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Health Indicator Report of Smoking Among Adolescents

Tobacco use remains a leading cause of preventable disease and death in the United States. Children and adolescents who smoke cigarettes are at increased risk for developing respiratory illnesses, impaired lung growth, cancer, heart disease, and weakened immune systems. One third of adolescents who continue to use tobacco will die from tobacco-related diseases. In addition, youth smokers are less physically fit and less likely to be committed to their education than their nonsmoking peers. Since nearly all adult smokers begin smoking during adolescence, preventing youth from starting to use tobacco products is expected to result in substantial declines in tobacco-related disease and death.
The Prevention Needs Assessment is conducted in odd years with Utah students in grades 6, 8, 10, and 12.

Current Cigarette Smoking by Local Health District, Utah Students Grades 8, 10, 12 (combined), 2017

Data Source

Prevention Needs Assessment Survey

Data Interpretation Issues

Data are from sample surveys and subject to selection bias. Data are self-reported and subject to recall bias. 2015 YRBS data for Utah are not available.


Percentage of students who smoked cigarettes on one or more of the past 30 days.


Number of students surveyed who smoked cigarettes on one or more of the past 30 days.


Number of all students surveyed.

Healthy People Objective TU-2.2:

Reduce use of cigarettes by adolescents (past month)
U.S. Target: 16.0 percent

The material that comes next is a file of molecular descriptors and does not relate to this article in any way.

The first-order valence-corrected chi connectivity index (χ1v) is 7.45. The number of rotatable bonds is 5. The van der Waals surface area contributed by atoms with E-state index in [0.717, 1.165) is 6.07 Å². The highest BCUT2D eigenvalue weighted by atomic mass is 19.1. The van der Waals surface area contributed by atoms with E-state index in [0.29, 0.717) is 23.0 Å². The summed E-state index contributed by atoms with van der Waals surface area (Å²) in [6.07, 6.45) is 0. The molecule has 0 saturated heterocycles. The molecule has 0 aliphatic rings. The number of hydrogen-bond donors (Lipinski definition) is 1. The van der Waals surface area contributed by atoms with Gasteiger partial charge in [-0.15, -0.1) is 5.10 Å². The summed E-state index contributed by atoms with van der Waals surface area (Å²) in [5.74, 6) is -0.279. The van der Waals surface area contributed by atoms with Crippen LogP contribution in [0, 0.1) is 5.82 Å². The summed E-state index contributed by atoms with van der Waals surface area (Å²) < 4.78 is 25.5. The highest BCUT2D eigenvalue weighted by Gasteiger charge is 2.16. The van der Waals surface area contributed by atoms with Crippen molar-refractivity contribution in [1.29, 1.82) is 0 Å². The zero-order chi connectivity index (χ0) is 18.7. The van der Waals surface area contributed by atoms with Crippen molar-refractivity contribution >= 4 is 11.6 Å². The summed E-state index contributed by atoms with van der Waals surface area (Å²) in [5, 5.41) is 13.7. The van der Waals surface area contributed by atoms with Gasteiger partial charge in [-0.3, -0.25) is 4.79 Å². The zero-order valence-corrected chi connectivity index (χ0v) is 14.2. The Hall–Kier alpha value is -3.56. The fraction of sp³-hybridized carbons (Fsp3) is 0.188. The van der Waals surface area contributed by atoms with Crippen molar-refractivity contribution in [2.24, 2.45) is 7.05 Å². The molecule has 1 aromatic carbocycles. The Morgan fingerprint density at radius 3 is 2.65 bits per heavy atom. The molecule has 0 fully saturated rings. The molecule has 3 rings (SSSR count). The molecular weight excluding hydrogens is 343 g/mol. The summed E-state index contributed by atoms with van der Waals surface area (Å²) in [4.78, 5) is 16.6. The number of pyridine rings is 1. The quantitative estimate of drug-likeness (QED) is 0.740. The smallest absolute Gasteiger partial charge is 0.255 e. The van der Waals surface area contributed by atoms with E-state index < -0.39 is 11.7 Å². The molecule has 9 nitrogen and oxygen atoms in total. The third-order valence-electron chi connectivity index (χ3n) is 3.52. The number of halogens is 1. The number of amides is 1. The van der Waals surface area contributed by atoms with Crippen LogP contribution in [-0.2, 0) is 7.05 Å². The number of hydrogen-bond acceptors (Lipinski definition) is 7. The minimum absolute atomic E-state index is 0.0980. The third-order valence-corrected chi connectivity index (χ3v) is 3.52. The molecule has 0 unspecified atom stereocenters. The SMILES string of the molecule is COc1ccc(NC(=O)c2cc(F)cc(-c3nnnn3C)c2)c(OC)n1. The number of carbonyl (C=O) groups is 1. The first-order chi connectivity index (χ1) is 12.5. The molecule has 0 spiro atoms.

State Target: 5.0 percent

Other Objectives

CSTE Chronic Disease Indicators

How Are We Doing?

Utah teen smoking almost doubled from the mid-80s to the mid-90s (Bahr Survey, 1984-1997). Since the mid-90s, Utah's high school smoking rate declined from 17.0% to 3.8% (YRBS 1995-2017).

How Do We Compare With the U.S.?

In 2017, Utah's smoking rate for students in grades 9-12 was 3.8% (Utah YRBS 2017) compared to the U.S. rate of 8.8% (National YRBS 2017).

What Is Being Done?

The Tobacco Prevention and Control Program at the Utah Department of Health and its partners prevent youth tobacco use through a variety of programs and initiatives. These programs include an anti-tobacco marketing campaign, school- and community-based prevention activities, tobacco cessation programs tailored to teens, and initiatives to strengthen tobacco-free norms and protect children and nonsmokers from secondhand smoke through tobacco-free policies. These efforts are supported by local youth groups who share information about the dangers of tobacco use, expose tobacco industry marketing techniques, and educate about the benefits of tobacco-free policies. Utah's anti-tobacco marketing campaign uses television, radio, billboard, online, and print media to reach mainstream and high risk youth with anti-tobacco messages. The campaign's goals are to counter tobacco industry advertising, inform Utahns about quitting services, and reinforce and support local tobacco control initiatives. Quitting services available to Utah youth include a Tobacco Quit Line program tailored to teens (1-800-QUIT-NOW). Efforts to strengthen tobacco-free policies focus on schools, multi-unit housing, and outdoor venues frequented by children and adolescents.

Available Services

The Utah Tobacco Quit Line offers customized assistance for quitting tobacco use to Utah adults, teens, and Spanish speakers. For services and information call the Utah Tobacco Quit Line at 1-800-QUIT-NOW or visit Utah's tobacco cessation website at [].

Health Program Information

For more information on tobacco prevention and control programs in Utah, please call the Tobacco Free Resource Line at 1-877-220-3466.
Page Content Updated On 10/25/2018, Published on 11/19/2018
The information provided above is from the Department of Health's Center for Health Data IBIS-PH web site ( The information published on this website may be reproduced without permission. Please use the following citation: " Retrieved Wed, 23 September 2020 19:14:10 from Department of Health, Center for Health Data, Indicator-Based Information System for Public Health Web site: ".

Content updated: Thu, 20 Jun 2019 13:03:27 MDT